Do you think open-source platforms like WordPress are important in today’s news landscape?
The web is all about empowering people to express their creativity. Thanks to companies like WordPress, an independent publisher like me can have access the same powerful tools used by major publishers. That helps me to express myself, and it levels the playing field a bit.
Assuming you track analytics periodically, are you ever surprised by what readers tend to click on? Or are we terribly predictable?
In general, you’re pretty predictable. I usually include links to funny or weird stories as my tenth item (I call it the bottom of the news). These tend to be popular clicks. But I have been surprised — on NextDraft and across the web — by how interested people are in quality long reads. Those are always quite popular. The short blasts of content we find on Twitter and Facebook have not destroyed our attention spans. It’s made people more hungry for longform content.
You’ve said before that, “web 3.0 will be the era when humans strike back” and filter the web for each other. What do you think it’s going to take to do that profitably?
I don’t think it will always equal profitability, nor do i think that’s the core goal of all sharing. But I do think that humans can curate content a lot better than machines. And in cases where those humans develop a decent-sized following, they can monetize.
Are you looking forward to being able to fix typos?
On the blog yes. On the iOS app, yes. On the newsletter, once it’s gone, it’s gone. But I do look forward to the day that everyone who sees a typo will not feel compelled to email me and let me know about it.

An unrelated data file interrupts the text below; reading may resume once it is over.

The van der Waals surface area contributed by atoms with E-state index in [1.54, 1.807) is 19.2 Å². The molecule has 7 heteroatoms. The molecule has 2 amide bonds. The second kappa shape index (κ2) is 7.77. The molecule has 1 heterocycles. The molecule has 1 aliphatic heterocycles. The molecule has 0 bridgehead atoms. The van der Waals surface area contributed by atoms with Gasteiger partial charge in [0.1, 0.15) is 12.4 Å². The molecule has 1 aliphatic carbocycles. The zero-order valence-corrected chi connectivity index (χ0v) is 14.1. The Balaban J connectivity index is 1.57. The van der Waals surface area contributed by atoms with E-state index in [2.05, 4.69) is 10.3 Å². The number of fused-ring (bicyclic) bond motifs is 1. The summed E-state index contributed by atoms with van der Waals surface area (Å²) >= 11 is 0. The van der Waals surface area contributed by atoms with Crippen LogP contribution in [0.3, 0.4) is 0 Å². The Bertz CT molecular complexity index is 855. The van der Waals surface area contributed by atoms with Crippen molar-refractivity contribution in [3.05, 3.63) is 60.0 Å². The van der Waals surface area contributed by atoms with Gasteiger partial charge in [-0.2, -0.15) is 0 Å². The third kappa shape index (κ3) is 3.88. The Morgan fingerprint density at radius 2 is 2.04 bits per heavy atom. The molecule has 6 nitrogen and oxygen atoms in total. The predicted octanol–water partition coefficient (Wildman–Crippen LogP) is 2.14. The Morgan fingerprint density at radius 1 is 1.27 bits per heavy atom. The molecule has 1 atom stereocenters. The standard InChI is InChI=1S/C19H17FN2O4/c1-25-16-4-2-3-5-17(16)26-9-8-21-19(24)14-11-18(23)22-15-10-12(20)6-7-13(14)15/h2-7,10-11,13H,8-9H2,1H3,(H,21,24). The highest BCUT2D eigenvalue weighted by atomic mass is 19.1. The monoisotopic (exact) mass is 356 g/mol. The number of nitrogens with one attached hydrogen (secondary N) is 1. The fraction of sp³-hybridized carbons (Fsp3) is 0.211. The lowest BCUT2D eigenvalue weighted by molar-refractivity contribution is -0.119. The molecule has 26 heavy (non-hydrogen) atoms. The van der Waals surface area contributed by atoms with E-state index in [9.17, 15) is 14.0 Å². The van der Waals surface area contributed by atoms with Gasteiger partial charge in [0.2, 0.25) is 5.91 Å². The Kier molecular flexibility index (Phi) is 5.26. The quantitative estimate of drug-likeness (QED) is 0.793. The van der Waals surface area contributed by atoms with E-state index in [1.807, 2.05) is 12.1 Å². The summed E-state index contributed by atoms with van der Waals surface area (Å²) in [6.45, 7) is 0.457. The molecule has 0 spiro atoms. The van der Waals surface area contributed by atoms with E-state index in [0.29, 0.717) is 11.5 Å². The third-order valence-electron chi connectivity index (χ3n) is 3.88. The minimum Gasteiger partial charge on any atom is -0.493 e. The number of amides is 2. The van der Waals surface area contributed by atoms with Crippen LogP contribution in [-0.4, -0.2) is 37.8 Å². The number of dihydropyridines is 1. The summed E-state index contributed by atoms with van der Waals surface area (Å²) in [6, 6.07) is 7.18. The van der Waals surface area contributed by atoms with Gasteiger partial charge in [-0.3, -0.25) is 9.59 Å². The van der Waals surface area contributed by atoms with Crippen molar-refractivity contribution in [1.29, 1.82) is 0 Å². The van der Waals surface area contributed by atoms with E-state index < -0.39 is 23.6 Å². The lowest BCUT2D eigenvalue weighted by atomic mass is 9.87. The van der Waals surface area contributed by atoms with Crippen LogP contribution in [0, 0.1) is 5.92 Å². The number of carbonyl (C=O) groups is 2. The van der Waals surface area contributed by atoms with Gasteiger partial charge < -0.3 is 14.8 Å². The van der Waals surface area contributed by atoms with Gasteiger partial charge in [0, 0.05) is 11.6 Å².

Thanks Dave! By the way, I still haven’t tried the peanut butter and pickle sandwich you so highly recommend. It’s a tragedy.
That advice was my single most important contribution to the Internet. The rest is filler.
If you’re not a regular reader, note that each day Dave has ten topics he writes about for the newsletter.
Dave’s process for publishing NextDraft already existed before the website.
The mailing list existed. The iOS app existed. So, we had to take the existing process and build WordPress around it.
Previously, the content was built around Dave’s raw HTML file he’s been using for a long time, and the iOS app received data from a JSON file generated from MailChimp’s RSS feeds.
Now, Andrew has built a custom parser on the backend of WordPress that Dave pastes his template markup into, and the backend parses it with PHP DOMDocument to extract the content for the day as well as divide each of the ten items for the day. At this point, Dave can use a one-click button to send the data in the appropriate format to MailChimp, as well as send himself a test email.